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Monadelphous

4.0
  • 1,000 - 50,000 employees

Emily Braithwaite

4.30 AM

Up and at ‘em! Working on a mine site means an early start, which at the moment is great because I beat the heat and see the sunrise.  Once I’ve signed in I’ve got half hour to sign onto paperwork, check e-mails, and write my to do list for the day.

6.00 AM

Pre-start meeting. It’s our daily what’s what – what the plan is, what hazards to look out for (like if it’s a really hot day, or there might be thunderstorms, or a pandemic), pop quiz on our life saving rules. At the moment, it’s socially distanced, so everyone has a number on the ground to stand on. After the pre-start it’s off to Monadelphous’ toolbox, which is further detail of who is allocated to which task, the equipment being used, any business updates, and the daily incident summary. Then we sign off on the permits and JHA, and the guys go inspect their work areas and do Take 5’s.

6.30 AM

Time to get to work!

My job is with the structural integrity team – we are tasked with fixing up the ~2000 structural defects identified on this ~50 year old coal mine. Those defects can be as small as a bent load bar, or as big as reworking an entire tower. It’s really interesting working in a seconded roll (i.e. being on the client’s side of things). Everyone’s right when they tell you that there’s a huge variety of work at Monadelphous; I’ve worked on fixing manholes in the middle of a busy Bondi street, relining the hundred year old huge sewer tunnels that run under Sydney, implementing an improved way to dewater human waste to make it easier to dispose of, installing a new sample station at a mine site, tendering in Sydney, working on a coal mine shut down… There’s a LOT to do and learn! So it’s nice to be in one place for a bit and get a better understanding of what happens before and after Monadelphous would be awarded a job from the client.

My morning is spent looking at defect reports and doing some problem solving to come up with a plan to fix it. This includes:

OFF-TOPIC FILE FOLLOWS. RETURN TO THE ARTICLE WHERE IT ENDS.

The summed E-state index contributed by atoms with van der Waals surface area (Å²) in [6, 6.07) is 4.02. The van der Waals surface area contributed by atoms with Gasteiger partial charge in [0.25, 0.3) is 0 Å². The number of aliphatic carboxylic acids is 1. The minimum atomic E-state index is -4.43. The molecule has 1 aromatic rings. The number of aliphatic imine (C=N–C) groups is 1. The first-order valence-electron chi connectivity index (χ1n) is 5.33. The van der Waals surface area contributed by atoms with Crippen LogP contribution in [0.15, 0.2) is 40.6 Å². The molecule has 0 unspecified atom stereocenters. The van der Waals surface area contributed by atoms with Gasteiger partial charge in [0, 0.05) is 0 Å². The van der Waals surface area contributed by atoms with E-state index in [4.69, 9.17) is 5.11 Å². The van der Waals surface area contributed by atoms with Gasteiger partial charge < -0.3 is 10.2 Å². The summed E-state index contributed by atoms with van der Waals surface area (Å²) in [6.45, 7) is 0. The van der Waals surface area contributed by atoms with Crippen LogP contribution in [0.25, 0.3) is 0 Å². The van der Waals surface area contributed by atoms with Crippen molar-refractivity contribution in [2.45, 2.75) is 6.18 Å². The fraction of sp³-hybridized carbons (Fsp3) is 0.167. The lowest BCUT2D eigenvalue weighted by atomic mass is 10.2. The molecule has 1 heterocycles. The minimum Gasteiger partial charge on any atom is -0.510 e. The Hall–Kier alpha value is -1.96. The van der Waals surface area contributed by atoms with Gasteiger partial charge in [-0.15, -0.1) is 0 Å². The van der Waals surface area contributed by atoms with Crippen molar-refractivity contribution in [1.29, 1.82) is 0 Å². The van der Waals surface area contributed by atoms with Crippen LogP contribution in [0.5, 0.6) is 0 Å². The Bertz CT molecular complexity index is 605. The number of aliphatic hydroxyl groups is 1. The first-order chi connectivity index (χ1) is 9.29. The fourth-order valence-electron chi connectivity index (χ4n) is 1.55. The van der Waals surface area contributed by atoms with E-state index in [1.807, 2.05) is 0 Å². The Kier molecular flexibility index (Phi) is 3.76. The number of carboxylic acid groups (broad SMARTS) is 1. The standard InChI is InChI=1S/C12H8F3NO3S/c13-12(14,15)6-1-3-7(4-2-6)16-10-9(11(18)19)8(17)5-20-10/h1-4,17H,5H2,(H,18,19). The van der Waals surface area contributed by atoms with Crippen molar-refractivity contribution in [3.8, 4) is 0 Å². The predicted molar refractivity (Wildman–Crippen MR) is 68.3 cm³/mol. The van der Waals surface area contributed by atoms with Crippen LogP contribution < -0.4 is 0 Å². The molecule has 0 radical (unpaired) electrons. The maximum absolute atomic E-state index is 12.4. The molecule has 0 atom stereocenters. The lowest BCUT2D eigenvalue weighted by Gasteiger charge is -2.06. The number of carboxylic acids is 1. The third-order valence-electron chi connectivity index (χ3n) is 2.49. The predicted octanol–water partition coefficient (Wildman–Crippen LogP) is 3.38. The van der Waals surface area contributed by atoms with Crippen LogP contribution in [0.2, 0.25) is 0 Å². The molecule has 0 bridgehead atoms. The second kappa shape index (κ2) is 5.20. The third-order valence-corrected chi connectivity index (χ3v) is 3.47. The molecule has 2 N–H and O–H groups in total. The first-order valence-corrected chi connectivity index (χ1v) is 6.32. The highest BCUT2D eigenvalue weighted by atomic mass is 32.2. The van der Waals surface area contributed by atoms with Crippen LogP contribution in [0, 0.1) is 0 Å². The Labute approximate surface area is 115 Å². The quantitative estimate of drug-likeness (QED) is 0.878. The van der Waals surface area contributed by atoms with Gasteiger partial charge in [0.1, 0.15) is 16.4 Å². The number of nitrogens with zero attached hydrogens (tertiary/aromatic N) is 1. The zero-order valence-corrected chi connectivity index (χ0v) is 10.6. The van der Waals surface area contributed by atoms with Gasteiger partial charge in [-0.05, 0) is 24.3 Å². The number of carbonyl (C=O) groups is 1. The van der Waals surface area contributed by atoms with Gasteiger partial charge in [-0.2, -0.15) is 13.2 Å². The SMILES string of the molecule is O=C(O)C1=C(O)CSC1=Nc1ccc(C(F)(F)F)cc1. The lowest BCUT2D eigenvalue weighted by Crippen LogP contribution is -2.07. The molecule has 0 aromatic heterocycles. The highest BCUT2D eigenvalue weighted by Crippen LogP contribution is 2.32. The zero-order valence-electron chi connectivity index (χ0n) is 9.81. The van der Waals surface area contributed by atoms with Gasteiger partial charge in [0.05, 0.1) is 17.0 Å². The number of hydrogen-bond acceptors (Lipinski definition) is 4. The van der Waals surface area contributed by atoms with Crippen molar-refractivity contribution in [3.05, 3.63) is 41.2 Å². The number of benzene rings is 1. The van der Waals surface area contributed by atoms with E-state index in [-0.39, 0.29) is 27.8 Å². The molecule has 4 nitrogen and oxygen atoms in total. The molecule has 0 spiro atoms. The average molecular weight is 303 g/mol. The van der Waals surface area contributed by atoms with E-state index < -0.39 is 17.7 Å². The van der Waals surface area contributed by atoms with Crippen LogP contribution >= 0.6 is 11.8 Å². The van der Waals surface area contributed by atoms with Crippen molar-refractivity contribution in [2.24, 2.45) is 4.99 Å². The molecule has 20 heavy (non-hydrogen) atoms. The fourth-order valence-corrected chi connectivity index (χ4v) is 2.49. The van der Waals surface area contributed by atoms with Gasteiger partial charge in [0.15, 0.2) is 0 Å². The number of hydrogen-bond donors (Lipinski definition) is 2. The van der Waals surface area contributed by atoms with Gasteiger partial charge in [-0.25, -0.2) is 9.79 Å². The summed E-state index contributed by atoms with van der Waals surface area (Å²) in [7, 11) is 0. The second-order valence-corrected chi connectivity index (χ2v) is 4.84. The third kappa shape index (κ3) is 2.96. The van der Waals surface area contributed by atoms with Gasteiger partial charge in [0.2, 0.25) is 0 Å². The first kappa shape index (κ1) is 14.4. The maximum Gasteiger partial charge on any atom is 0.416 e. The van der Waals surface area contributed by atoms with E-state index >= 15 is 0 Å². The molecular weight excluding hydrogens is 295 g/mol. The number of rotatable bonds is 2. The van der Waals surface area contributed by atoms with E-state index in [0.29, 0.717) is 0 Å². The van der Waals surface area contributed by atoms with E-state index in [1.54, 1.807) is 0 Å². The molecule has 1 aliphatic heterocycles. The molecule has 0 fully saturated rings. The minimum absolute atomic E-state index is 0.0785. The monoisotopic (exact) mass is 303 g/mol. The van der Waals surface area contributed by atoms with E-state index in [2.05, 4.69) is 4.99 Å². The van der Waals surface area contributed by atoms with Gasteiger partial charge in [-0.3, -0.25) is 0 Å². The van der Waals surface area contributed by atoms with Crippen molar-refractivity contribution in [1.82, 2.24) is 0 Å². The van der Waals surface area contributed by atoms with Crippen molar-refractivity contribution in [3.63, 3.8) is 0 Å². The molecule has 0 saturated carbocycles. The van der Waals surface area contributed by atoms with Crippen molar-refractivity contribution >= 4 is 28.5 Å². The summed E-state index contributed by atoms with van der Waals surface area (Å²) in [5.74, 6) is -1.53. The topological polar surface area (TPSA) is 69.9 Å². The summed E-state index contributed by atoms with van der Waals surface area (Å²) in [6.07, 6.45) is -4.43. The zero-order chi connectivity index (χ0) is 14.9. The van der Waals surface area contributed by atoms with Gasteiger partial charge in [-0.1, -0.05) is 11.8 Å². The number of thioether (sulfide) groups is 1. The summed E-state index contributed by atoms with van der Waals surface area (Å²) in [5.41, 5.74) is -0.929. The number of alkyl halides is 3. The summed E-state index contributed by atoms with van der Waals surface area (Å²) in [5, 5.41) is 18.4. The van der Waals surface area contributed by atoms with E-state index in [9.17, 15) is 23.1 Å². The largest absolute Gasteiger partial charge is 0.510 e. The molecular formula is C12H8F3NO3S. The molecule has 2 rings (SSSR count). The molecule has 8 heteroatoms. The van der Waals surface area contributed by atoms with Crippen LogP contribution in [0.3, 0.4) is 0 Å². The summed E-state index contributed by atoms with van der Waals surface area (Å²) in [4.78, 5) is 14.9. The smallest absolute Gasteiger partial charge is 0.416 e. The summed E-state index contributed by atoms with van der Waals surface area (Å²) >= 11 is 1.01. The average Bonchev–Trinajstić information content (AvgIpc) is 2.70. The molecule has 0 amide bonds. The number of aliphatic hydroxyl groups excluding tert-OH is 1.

• Going and taking pictures of the defect & area
  • Taking note of any access challenges around
  • Marking up any drawings of the area if there are any notable differences

10.00 AM

Daily meeting.

I get to chair the meetings, and Captain Risky reminds me to do our Monadelphous Health & Safety / Cultural moment, where I’ll get someone to share something that they’ve experienced relating to work.

Our meeting is to identify any challenges the supervisors, engineers, and managers in our team have come across, and to try and solve those together. It’s also to keep track of progress on key issues through our action register – which is really like an engineers to-do list, so of course it’s in excel.

11.00 AM

Isolation meeting

These are something new to me. It gives me an insight into the regular maintenance tasks around the mine, and how much planning, managing, and sheer scale of the workforce goes into keeping it going. I go to make sure that the Structural Integrity project gets the isolations they need, and to co-ordinate with other works planned in the area to make sure we are as safe and efficient as possible.

12.30 PM

Lunchtime. Lunch can be at my desk, or even outside watching the local wallabies! During lunch, there’s a mix of company shirts and backgrounds, which makes it fun and interesting!

1.00 PM

Let’s talk safety

To kick start the afternoon I complete an audit or safety interaction with the crews getting back to work. This is where I go out into the plant and get a hands on look at what we’re doing. It’s educational, and the crew appreciate that I’m there to learn, so being a grad, I get to ask all the silly questions my heart desires. It may be on some works above or near a train line, on electricians running new cable, on crane operations, or on scaffolding. After my audit/interaction it’s back to the office to get some more done on those scopes or checking in with suppliers to see they’re on track.

4.30 PM

Knock off time. It’s usually 4.30/5pm or 2.30pm on Fridays! The drive home is beautiful and takes about 30 minutes.

5.00 PM

Home time. Singleton is a mining town, so lots of pubs, pizza, gyms, and footy fields. And a library open to 7pm to cater to all the late workers, which I do love. It’s also only 30 minutes to Maitland (a heritage town that’s got a fair bit going for it – art, games stores, cafes, bars & parks) or 20 minutes to the Hunter Valley’s vineyards! And on weekends you can travel an hour and get to Port Macquarie, Newcastle, or the surrounding national parks, which are amazing!!

When I get back home, I usually spend the next 4 hours before bed with some combination of going to the gym, cooking dinner with my partner, catching up with friends or family on Zoom, gardening (the soil here is incredible, so easy to grow veggies!), playing a board game, reading a great book, or watching something on Netflix and relaxing.